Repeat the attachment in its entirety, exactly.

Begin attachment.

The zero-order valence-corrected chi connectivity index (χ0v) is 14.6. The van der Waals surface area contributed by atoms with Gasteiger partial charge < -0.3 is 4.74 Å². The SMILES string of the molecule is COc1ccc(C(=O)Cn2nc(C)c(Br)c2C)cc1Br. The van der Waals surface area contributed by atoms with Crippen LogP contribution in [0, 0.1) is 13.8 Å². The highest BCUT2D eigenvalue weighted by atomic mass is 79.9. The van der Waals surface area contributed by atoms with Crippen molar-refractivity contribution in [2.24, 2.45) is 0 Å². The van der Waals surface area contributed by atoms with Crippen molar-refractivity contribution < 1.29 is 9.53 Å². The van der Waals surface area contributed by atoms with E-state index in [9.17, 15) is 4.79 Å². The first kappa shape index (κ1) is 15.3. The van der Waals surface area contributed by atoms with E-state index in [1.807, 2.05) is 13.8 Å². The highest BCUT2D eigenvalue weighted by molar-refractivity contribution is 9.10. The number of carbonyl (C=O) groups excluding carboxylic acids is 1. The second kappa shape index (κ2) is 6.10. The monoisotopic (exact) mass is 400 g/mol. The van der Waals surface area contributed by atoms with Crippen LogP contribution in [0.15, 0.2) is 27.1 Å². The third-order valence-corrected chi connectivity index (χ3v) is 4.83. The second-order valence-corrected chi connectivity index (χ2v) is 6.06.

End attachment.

The zero-order valence-corrected chi connectivity index (χ0v) is 14.6. The van der Waals surface area contributed by atoms with Gasteiger partial charge < -0.3 is 4.74 Å². The SMILES string of the molecule is COc1ccc(C(=O)Cn2nc(C)c(Br)c2C)cc1Br. The van der Waals surface area contributed by atoms with Crippen LogP contribution in [0, 0.1) is 13.8 Å². The highest BCUT2D eigenvalue weighted by atomic mass is 79.9. The van der Waals surface area contributed by atoms with Crippen molar-refractivity contribution in [2.24, 2.45) is 0 Å². The van der Waals surface area contributed by atoms with Crippen molar-refractivity contribution < 1.29 is 9.53 Å². The van der Waals surface area contributed by atoms with E-state index in [9.17, 15) is 4.79 Å². The first kappa shape index (κ1) is 15.3. The van der Waals surface area contributed by atoms with E-state index in [1.807, 2.05) is 13.8 Å². The highest BCUT2D eigenvalue weighted by molar-refractivity contribution is 9.10. The number of carbonyl (C=O) groups excluding carboxylic acids is 1. The second kappa shape index (κ2) is 6.10. The monoisotopic (exact) mass is 400 g/mol. The van der Waals surface area contributed by atoms with Crippen LogP contribution in [0.15, 0.2) is 27.1 Å². The third-order valence-corrected chi connectivity index (χ3v) is 4.83. The second-order valence-corrected chi connectivity index (χ2v) is 6.06.